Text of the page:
A Little Sparql

Quite often I'll get distracted with an idea/piece of technology and mull it over for quite some time. Most of the time I play through these ideas in my head and don't do anything with them. It's often just an exercise in learning and understanding. I'll read up on something and then try to think about how it works, what I could use it for and so forth.

Occasionally though I'll feel compelled to actually write some code to test out the idea. It's good to prototype things. It's particularly handy for testing out new tech without the constraints of an existing system.

The latest idea that's been running around my head has been triplestores. I've still yet to need to use one, but wanted to get a better understanding of how they work and what they can be used for. Having spent a large number of years in the SQL database world, it seems like a good idea to try out some alternatives - if only to make sure that I'm not shoe-horning an SQL database into something purely because I know how they work.

So rather than do the sane thing and download a triplestore and start playing around with it, I decided to write my own. Obviously I don't have unlimited time so it had to be simple. As of such I decided an in-memory store would still let me learn a fair bit, without being too onerous. Over the past few weeks I've been working on this triplestore and it's now at a point where it's largely functional:


To be honest writing this has been almost more of an exercise - a coding kata.

A few key points of the implementation:

  • PyParsing for the parsing SPARQL
  • Lots of generator functions to make evaluation lazy
  • Interactive prompt for running SPARQL queries
  • Load triple data from file/stdin (as triples of data in simplified turtle format)

As the data is all stored in memory it's no good as a persistence store, but for quickly inspecting some triple data it works pretty well. Simple point the minisparql.py script at a file containing triple data and away you go:

$ python minisparql.py birds.ttl
sparql> SELECT ?name WHERE { ?id name ?name . ?id color red }


PyParsing is a great project for writing recursive descent parsers. It makes use of operator overloading to allow you to (mostly) write readable grammars. You can also specify what objects you want to be returned from parsing - so it's quite easy to parse some code and get back a list of objects that can then execute the code.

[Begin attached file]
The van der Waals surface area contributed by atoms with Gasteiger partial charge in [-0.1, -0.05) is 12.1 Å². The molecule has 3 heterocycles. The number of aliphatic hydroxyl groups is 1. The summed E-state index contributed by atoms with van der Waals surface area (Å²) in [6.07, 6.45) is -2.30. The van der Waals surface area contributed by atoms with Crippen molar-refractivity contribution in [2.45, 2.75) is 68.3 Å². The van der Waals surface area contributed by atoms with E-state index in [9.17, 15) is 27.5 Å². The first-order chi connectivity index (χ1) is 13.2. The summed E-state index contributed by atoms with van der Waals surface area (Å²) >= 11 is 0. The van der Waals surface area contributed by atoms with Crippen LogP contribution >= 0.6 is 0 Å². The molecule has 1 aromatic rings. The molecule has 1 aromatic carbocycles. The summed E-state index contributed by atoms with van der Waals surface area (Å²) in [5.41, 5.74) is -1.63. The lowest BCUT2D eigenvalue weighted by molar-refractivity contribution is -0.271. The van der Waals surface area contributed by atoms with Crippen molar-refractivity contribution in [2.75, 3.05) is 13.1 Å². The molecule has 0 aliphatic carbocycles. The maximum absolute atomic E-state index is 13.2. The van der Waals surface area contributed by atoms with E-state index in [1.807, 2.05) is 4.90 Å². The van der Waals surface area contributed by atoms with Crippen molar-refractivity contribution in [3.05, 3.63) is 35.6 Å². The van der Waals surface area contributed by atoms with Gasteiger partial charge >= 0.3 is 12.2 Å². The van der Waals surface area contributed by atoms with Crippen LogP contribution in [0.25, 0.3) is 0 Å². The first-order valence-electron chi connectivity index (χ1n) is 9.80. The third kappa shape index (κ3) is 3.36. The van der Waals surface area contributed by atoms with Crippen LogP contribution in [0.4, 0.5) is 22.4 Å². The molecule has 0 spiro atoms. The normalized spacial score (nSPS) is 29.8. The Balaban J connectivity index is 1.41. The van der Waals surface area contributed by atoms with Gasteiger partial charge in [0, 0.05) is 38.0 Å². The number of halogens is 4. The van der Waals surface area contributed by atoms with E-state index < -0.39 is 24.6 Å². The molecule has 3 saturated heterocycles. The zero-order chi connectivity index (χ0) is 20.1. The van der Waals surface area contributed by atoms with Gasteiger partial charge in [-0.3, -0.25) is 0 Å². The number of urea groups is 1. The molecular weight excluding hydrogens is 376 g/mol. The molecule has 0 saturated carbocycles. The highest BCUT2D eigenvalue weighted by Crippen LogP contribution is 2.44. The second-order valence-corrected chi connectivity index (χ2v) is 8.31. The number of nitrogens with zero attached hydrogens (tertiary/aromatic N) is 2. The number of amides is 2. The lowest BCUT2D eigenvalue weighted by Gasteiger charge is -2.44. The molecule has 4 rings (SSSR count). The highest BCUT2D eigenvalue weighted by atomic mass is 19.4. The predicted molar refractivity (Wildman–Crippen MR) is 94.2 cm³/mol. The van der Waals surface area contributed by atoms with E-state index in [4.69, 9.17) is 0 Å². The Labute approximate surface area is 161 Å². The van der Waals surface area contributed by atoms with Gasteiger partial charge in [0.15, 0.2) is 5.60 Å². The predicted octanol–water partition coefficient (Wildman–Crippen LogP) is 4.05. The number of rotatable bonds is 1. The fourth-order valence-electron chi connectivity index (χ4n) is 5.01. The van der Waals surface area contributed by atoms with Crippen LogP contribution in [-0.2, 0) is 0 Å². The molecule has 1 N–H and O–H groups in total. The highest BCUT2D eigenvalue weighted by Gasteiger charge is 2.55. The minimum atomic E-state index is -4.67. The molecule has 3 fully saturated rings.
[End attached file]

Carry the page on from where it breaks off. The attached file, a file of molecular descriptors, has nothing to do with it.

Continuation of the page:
It also includes quite a few extra batteries. One of the most powerful is operatorPrecedence, which makes it a piece of cake to create the classic arithmetic style expressions we all know and love. For example, the operatorPrecedence call in minisparql looks like:

# code removed for clarity
expr << operatorPrecedence(baseExpr,[
        (oneOf('!'), 1, opAssoc.RIGHT, _unaryOpAction),
        (oneOf('+ -'), 1, opAssoc.RIGHT, _unaryOpAction),
        (oneOf('* /'), 2, opAssoc.LEFT, _binOpAction),
        (oneOf('+ -'), 2, opAssoc.LEFT, _binOpAction),
        (oneOf('<= >= < >'), 2, opAssoc.LEFT, _binOpAction),
        (oneOf('= !='), 2, opAssoc.LEFT, _binOpAction),
        ('&&', 2, opAssoc.LEFT, _binOpAction),
        ('||', 2, opAssoc.LEFT, _binOpAction),

This handles grouping the various operators appropriately. So rather than parsing:

5 * 2 + 3 + 2 * 4

And getting just a list of the individual elements you instead get a properly nested parse tree, that is equivalent to:

((5 * 2) + 3) + (2 * 4)

Where each binary operator is only operating on two other expressions (just as you would expect under classic C operator precedence).

This meant that implementing FILTER expressions was pretty straightforward.


Generator functions are one of my favourite features in Python. I was completely blown away by David Beazley's Generator Tricks for Systems Programmers. He starts off with fairly simple examples of generators and shows how they can be combined, much like piped commands in Unix, to create extremely powerful constructs. Therefore it was obvious to me that generators were a good fit for minisparql.

The code for the regular, optional and union joins became pretty straightforward using generators. For example the union join looked like:

def match(self, solution):
    for m in self.pattern1.match(solution):
        yield m
    for m in self.pattern2.match(solution):
        yield m

This simply returns the result of one query, followed by the results of another. The great thing about this is that if we only evaluate the first few values we might not even need to evaluate the second query. The better aspect though is that you can start getting results straight away. A more classical approach would entail building up a list of results:

def match(self, solution):
    matches = []
    for m in self.pattern1.match(solution):
    for m in self.pattern2.match(solution):
    return matches

This code would always execute both queries - even if it wasn't strictly necessary. To my eye the generator code is much clearer as well. yield stands out very well, in much the same way as return does. It's certainly much clearer that matches.append(m) which does not immediately make it clear that data is being returned/yielded from the function.

Anyway, so here's my silly little bit of exploration. I've learnt a fair bit and got to play with a some different ideas.

If I was to take this any further I'd probably want to add some sort of disk-based backend. That way it might be useful for small/medium-sized SPARQL/RDF datasets for simple apps. Much like SQLite for SQL databases or Whoosh for full-text search.